London, Mar 6 : A skeleton discovered at Stonehenge in 1978, and on display at the Salisbury Museum for nearly a decade may hold the secret to the prehistoric monument's mysterious past.
According to archaeological expert Dennis Price, it may also show that the site, located in the English county of Wiltshire, was an arena of gladiatorial combat.
Professor Richard Atkinson and J.G Evans discovered the skeleton, of a man killed by arrows in 2,300 BC, in a ditch surrounding the monument during a 1978 excavation gig.
After analysis, it was donated to Salisbury museum, and has been on display there ever since.
Now, Stonehenge expert Dennis Price says that the skeleton's remains offer tangible proof that the Stonehenge was once an ancient arena hosting gladiatorial combat.
"There is firm evidence of a long-standing tradition of sentinels at Stonehenge going back to when it was originally built in 2,600 BC - and possibly before," the Salisbury Journal quoted him, as saying.
"The function of these individuals was to symbolically guard the temple, but I think they could only be replaced by someone who physically defeated them in a ritual combat.
"I think that remains of one of these Stonehenge Sentinels is on display at Salisbury Museum, where he's currently known as 'the body from the ditch'."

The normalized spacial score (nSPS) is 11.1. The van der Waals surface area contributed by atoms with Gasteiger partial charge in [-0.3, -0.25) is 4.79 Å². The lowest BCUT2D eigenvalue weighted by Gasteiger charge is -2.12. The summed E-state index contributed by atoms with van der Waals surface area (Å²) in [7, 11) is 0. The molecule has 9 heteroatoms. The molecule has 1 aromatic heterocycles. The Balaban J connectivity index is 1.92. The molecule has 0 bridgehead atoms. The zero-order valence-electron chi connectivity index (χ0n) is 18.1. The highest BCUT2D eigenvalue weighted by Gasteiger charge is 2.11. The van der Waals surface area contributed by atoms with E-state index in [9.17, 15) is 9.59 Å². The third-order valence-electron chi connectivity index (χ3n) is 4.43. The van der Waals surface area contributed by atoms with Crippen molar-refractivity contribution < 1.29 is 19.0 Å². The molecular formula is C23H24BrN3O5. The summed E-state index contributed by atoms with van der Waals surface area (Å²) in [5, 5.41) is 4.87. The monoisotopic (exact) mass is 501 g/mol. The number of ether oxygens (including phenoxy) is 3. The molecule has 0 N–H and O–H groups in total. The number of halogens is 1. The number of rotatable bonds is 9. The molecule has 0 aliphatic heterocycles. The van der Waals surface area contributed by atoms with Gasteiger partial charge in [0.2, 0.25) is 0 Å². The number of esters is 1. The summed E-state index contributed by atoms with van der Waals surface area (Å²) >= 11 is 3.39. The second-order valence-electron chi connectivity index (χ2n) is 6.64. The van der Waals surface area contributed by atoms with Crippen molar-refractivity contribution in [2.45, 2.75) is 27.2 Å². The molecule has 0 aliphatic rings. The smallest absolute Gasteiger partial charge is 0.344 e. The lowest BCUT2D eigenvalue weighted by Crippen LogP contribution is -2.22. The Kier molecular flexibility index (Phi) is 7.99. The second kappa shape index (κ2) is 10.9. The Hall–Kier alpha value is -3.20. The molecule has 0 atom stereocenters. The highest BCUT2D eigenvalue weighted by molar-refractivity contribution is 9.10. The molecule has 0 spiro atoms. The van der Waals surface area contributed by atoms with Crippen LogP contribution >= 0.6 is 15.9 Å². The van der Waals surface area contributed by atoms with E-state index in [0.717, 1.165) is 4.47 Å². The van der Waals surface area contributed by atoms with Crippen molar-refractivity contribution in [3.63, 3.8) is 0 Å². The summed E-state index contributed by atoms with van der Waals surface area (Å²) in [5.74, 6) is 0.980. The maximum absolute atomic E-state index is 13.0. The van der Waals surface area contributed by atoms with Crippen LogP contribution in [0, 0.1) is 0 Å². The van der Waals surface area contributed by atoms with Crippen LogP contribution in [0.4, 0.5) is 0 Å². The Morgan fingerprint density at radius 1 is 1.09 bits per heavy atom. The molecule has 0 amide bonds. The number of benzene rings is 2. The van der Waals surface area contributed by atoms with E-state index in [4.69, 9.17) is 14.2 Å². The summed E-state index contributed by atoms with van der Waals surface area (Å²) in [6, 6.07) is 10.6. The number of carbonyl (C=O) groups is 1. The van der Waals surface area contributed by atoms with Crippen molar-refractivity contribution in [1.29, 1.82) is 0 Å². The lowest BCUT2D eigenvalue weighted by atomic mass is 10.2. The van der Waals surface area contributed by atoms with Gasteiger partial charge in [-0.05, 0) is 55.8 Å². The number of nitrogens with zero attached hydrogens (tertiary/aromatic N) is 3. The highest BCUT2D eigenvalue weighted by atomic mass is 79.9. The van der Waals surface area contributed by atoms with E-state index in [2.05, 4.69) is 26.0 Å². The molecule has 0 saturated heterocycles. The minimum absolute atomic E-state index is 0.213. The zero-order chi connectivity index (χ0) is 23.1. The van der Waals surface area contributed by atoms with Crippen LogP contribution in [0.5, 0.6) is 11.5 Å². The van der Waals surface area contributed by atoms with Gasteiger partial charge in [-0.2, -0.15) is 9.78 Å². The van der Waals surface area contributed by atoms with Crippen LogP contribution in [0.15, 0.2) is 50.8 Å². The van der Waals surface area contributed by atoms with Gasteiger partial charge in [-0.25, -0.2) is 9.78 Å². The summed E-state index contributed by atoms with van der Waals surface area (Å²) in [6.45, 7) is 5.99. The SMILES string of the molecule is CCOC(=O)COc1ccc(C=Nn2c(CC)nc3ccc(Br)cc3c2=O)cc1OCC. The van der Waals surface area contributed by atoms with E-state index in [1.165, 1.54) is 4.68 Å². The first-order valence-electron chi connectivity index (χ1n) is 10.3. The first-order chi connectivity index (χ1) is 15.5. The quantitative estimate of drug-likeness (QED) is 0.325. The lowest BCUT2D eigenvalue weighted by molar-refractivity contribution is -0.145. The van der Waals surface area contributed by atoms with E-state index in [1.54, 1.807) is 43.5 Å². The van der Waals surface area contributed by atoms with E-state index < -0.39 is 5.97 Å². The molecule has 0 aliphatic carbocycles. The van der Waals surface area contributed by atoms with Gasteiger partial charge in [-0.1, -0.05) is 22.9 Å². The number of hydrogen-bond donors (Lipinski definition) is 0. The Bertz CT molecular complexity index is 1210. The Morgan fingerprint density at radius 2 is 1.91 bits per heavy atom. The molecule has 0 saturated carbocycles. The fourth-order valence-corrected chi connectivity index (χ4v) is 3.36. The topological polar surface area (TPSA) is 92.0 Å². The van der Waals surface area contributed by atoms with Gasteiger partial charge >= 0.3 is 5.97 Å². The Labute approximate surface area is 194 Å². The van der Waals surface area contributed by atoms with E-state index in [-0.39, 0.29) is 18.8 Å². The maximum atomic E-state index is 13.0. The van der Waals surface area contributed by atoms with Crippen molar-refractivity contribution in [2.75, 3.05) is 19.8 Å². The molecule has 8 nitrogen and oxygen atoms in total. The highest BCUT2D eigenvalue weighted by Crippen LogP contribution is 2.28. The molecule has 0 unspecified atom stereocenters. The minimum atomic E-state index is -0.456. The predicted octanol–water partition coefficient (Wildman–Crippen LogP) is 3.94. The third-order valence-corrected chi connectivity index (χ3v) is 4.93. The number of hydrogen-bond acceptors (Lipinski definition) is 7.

As evidence to the theory that the Stonehenge was an arena for violent combat sports, Mr Price points out that many burial plots at the site contain a variety of ancient weaponry.
"Many of the barrows surrounding Stonehenge contained weapons such as daggers and maces, and these were extremely violent times," he said.
"Many of the human remains found in the Stonehenge landscape suffered crippling wounds, especially the Amesbury Archer and the Boscombe Bowmen, or other builders of Stonehenge.
"There was a well-recorded murderous ritual at the temple of Diana, at Nemi, in Italy, in Roman times, where a man could become a priest of Diana's temple only by fighting and killing the resident priest.
"There is a striking resemblance between what we know of Stonehenge and Nemi - both sites regularly witnessed the violent death of individual humans, both were linked with archery and with gods or goddesses who were archers, and both have an obvious religious significance."